rengthened, would either now or some time Bulgarie pendant l'année 1841 (Paris 1843); hence be in a position to attack us, when we Bousquet, G., Histoire du peuple Bulgare) should be entirely without either a friend or an (Paris 1909); Brailsford, H. N., Macedonia : ally.” He proposed to make "adequate con- its races and their future? (London 1906); cessions to Bulgaria; but he confessed, "on Buelens, F., La Bulgarie contemporaine account of Bulgaria's greed, it is not at all (Brussels 1905); Bulgaria of To-Day: official certain, whatever concessions we make, that edition of the Bulgarian ministry of commerce we shall be able to satisfy her .. There and agriculture (London 1907); Calary de Lawas every indication that Bulgaria might have mazière, R., Les Capitulations en Bulgarie) been won for the Allies had her price been (Paris 1905); Caleb, A., La Bulgarie et le paid, as her most distinguished generals traité de Berlin(Geneva 1909); Cambon, V., favored a Russian alliance; but nothing was Autour des Balkans? (Paris 1890);, Chaunier, done to conciliate her. The Bulgarian Premier, A., La Bulgarie : étude d'histoire diplomatique, M. Radoslavoff, declared in July and again (Paris 1909); Cholet, Count A. P. de, Etude in August that Bulgaria was prepared to enter sur la guerre Bulgaro-Serbe? (Paris 1891); the war as soon as she received the necessary Curtis, W. E., “The Lost Provinces of Turkey guarantees. But the Russian disaster in the (Chicago 1903); Dicey, E., The Peasant State: Carpathians and the failure of the Dardanelles Bulgaria in 1894) (London 1894); Drander, campaign persuaded King Ferdinand that by A. G., Evénements politiques en Bulgarie joining Germany and Austria he would be on (Paris 1896), and “Cinq ans de règne : le prince the winning side. A secret treaty was signed Alexandre de Battenberg en Bulgarie (Paris about 17 July 1915 between Bulgaria, Germany, -1884); Dupuy-Peyou, L. L., La Bulgarie aux Austria and Turkey. Bulgaria was promised Bulgares) (Paris 1896); Eliot, Sir C., Turkey her price, in the shape of Serbian Macedonia, in Europe) (London 1908); Falkenegg, Baron with Salónica and Epirus thrown in. During von, Bulgarien, Vergangenheit und GegenSeptember began the Austro-German advance wart (Berlin 1900); Floericke, K., Geschichte that was to deal the final blow to Serbia. On der Bulgaren) (Stuttgart 1913); Forbes, Toynthe 21st M. Venizelos asked the Allies for bee, Mitrany and Hogarth, The Balkans: a 150,000 men; they were promised on the 24th, history of Bulgaria, etc.) (Oxford 1915); Fox, and Greece began mobilizing. Bulgaria was F., Bulgaria) (London 1915); Gladstone, W. also mobilizing; a deputation of ex-ministers E., Lessons in massacre: or, the conduct of waited on the King and warned him against the Turkish government in and about Bulgaria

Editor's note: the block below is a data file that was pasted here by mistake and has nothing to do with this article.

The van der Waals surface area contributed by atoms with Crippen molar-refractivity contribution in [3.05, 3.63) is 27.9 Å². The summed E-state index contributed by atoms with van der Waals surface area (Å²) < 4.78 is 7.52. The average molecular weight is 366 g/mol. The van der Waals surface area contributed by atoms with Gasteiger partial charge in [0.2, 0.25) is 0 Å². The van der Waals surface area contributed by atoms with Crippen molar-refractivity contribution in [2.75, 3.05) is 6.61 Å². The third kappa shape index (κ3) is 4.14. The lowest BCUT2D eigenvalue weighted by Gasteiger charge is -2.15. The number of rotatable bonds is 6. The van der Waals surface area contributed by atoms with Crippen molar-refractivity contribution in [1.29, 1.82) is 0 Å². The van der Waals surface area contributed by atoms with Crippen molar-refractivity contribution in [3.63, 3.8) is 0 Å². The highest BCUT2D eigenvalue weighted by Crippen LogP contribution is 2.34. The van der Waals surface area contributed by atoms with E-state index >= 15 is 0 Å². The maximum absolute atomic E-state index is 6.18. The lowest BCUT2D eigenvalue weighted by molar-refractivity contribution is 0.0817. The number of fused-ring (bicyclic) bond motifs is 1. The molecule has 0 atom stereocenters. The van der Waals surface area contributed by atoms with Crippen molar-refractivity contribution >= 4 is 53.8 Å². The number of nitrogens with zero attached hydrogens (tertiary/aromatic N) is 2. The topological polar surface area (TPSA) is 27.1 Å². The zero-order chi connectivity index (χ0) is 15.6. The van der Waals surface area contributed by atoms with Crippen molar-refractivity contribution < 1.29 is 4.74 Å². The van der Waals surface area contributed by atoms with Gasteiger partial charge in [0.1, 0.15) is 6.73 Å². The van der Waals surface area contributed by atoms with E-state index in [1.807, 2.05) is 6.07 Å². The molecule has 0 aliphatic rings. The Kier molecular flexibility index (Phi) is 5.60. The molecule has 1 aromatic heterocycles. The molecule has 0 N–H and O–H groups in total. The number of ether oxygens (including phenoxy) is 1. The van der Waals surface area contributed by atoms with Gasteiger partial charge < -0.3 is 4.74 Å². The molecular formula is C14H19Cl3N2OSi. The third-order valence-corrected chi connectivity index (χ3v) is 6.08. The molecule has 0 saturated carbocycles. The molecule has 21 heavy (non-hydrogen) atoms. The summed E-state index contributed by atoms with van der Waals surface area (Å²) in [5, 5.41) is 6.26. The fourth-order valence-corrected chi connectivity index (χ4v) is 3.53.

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since May, 1876' (London 1877); Gubernatis, Comte de, Le Bulgarie et les Bulgares? (Florence 1899); Guechoff, J. E., The Politics of the Balkan League (London 1915); Guérin Songeon, R. P. Histoire de la Bulgarie) (Paris 1913); Herbert, W. V., By-Paths in the Balkans) (London 1906); and (The Chronicles of a Virgin Fortress, being some unrecorded chapters of Turkish and Bulgarian history) (London 1896); Hilferding, A. F., Geschichte der Serben und Bulgaren' (Bautzen 1864); Huhn, Maj. A. von, The Struggle of the Balkans for National Independence under Prince Alexander (London 1886); Huyshe, W., The Liberation of Bulgaria: war notes in 1877' (London 1894); Jireček, C. J., Geschichte der · Bulgaren (Prague 1876), and Das Fuerstenthum Bulgarien? (Prague 1891); Kanitz, F. P., Donau-Bulgarien und der Balkan' (Leipzig 1882); Kazezes, N., (Greeks and Bulgarians in the 19th and 20th Centuries (London 1907); Koch, A., Prince Alexander of Battenberg: reminiscences of his reign in Bulgaria) (London 1887); Lamouche, L., La Bulgarie dans le passé et le présent (Paris 1892); Landemont, Comte A., L'élan d'un peuple: la Bulgarie jusqu'au traité de Londres 1861–1913) (Paris 1914); Leger, L., La Bulgarie? (Paris 1885); Launay, L. de, La Bulgarie d'hier et de demain (Paris 1912); Macdonald, J., Czar Ferdinand and his People) (New York 1913); Macfie, R. A., With gypsies in Bulgaria (Liverpool 1916); MacGahan, J. A., The Turkish Atrocities in Bulgaria (London 1876); Mach, R. von, “The Bulgarian Exarchate) (London 1907); Mahoney, P. C., (Bulgaria and the Powers) (Dublin 1915); Miklositch, F., Vergleichende Grammatik der bulgarischen Sprache (Vienna 1879); Miller, W., Travels and Politics in the Near East) (London 1898), and "The Balkans (New York 1896); Moeller, R., Der Serbisch-Bulgarische Krieg 1885?_(Hanover 1891); Moltke, (The Russians in Bulgaria and Rumelia in 1828 and 1829). (London 1854); Monroe, W. S., Bulgaria and her People (Boston 1914); Moore, F., The Balkan Trail (New York 1906); Mórfill, W. R., Grammar of the Bulgarian Language (London 1897); Murray, W. S., (The Making of the Balkan States) (London 1912); Muzet, A., Aux pays Balkaniques) (Paris 1912); Pears, Sir E., Forty years in Constantinople (London 1916); Price, W. H. C., Light on the Balkan Darkness) (London 1915); Pypin and Spasovitch, History of the Slavonic Literature (Paris 1881); Report of the International Commission to inquire into the causes and conduct of the Balkan War) (Washington 1914); Ruland, W., Auszug der bulgarischen Geschichte) (Berlin 1912); St. Clair, S. G., and Brophy, C. A., (A Residence in Bulgaria (London 1869); Samuelson, J., Bulgaria past and present (London 1888); Scelle, G., La situation diplomatique de la Bulgarie avant la proclamation de son indépendence (Revue gén. de droit international, Paris 1908); Schurman, "The Balkan Wars' (Princeton 1915); Stambler, B., Les Roumains et les Bulgares: le traité de Bucarest? (Paris 1914); Stoyanoff, Z., Autobiography of a Bulgarian Insurgent (London 1913); Strausz, A., Die Bulgaren (Leipzig 1898); Toula, F., Reisen und geologische Untersuchungen in Bulgarien